Whilst Covid 19 has checked the project, we are now progressing once again with enrolling additional farms onto the project and working with farms that have already enrolled to complete the BVD work with them.
Of note, we have confirmed active BVD infection on 39 and had PI hunts approved on 30 farms we have sampled to date, highlighting the importance and value of the initiative in terms of this often hidden disease and the risk posed to cattle herds. The project fund has helped to identify 53 Persistently Infected BVD carriers so far.
Here’s a summary of progress so far:
• Enrolled farms to date 150/200 target
• Completed risk assessment visit and BVD check tests to determine whether active BVD infection is present = 116
• Number of farms where no active BVD infection has been demonstrated = 77 (66%)
• Number of farms where active BVD infection has been confirmed = 39 (34%)
• Number of farms where PI hunt has been approved = 30 out of the 116 farms sampled to date – (26%)
• Number of farms where PI’s have been found to date = 7
• Total number of PI’s found to date = 53
Note that Red Tractor Farm Assurance now requires an updated BVD risk assessment and surveillance plan annually
The project is due to be concluded at the end of 2020.
If you have not yet benefitted from this funding to review, establish your BVD status and update your management plan, get in touch with your nearest BRANCH as soon as possible.
TESTING FOR WORMER RESISTANCE
Testing for wormer resistance is vital to enable farmers to put effective worm control plans in place.
Reduced drench performance due to resistance leads to more worms surviving and, ultimately, reduced lamb performance.
STEPS FOR AN EFFECTIVE DRENCH TEST:
1. Take fresh dung samples from 10 lambs in the same mob. Each sample must be fresh and of the same amount.
2. Treat all lambs with a wormer, ensuring the dose rate is correct for their weight and dosing gun has been calibrated.
3. Record that date when you need to collect your post drench test samples; 7 days for yellow drench, 14 days for a white or clear drench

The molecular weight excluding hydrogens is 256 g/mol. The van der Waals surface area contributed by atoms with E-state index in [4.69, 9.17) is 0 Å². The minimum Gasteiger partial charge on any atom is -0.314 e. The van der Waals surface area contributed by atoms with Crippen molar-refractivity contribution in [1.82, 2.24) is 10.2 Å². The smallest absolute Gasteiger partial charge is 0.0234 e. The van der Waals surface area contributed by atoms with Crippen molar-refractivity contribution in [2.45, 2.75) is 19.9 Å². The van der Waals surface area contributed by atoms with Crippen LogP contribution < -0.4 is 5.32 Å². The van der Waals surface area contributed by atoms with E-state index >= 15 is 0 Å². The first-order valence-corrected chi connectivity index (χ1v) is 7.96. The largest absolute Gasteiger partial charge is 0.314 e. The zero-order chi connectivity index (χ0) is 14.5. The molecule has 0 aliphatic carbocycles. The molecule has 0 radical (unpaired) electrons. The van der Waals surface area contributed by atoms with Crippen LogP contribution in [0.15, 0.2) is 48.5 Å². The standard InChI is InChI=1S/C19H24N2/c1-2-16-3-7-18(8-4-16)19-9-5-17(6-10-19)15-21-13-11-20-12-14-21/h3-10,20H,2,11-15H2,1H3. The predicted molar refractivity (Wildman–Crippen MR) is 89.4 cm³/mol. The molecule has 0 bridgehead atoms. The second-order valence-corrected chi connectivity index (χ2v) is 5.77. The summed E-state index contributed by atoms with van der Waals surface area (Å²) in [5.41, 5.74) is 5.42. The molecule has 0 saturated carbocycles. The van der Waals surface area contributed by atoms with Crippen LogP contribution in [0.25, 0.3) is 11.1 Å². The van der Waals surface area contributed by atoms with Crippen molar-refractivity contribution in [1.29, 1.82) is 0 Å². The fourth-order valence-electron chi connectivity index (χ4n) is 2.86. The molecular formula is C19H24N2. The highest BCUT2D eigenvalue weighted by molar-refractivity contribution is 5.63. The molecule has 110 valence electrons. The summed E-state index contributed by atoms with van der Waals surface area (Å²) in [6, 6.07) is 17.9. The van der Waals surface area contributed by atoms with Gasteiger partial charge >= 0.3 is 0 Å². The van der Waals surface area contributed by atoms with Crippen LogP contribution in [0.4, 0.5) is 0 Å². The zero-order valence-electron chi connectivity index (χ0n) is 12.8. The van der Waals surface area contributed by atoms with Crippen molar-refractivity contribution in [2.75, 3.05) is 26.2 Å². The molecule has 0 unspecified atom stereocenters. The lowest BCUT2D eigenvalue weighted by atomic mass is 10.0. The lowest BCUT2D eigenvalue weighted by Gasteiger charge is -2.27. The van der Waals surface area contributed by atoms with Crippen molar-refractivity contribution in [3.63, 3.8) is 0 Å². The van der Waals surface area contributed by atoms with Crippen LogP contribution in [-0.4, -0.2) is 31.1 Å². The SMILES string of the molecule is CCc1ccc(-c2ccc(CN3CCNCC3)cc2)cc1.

4. On the day of the test, go back and take a sample of dung from the same 10 lambs in the mob.
These samples are then tested to see if the wormer has been effective or if resistance is present.
What is resistance and why is it a problem?
A farm has resistance problems when a product is not killing at least 95% of worms. Above this level production losses will be minimal.
However, below this effectiveness, there will be production losses. It is only when resistance is at about 50% that clinical disease will be notable.
Reduced drench performance due to resistance leads to more worms surviving and, ultimately, reduced lamb performance, which is why it is so costly.
For example, it could take only five weeks for a weaned lamb to put on 10kg from eating 65kg of feed if worm control is effective. However, if worm control is ineffective, it could take 14 weeks to gain the same weight, with double the amount of feed consumed.
Wherever possible please drop in samples by lunchtime to allow us time to run the samples and get youR results the same day.
A large number of samples arriving late in the day can make this challenging
WE NEED YOU!
We are collecting data from our beef suckler clients to undertake a benchmarking exercise. This project starts with completion of a questionnaire so that we can learn more about your suckler herd.
The idea is that once we have your answers we can create key performance indicators to compare across a group of similar suckler farms. You will be allocated an ‘alias’ so that data is anonymous. We will be hosting a meeting (when COVID-19 allows!) to discuss the results and any common themes with the aim of creating a discussion group to address these areas throughout the year. If you would like to get involved, please complete and return the questionnaire.
For further details please contact: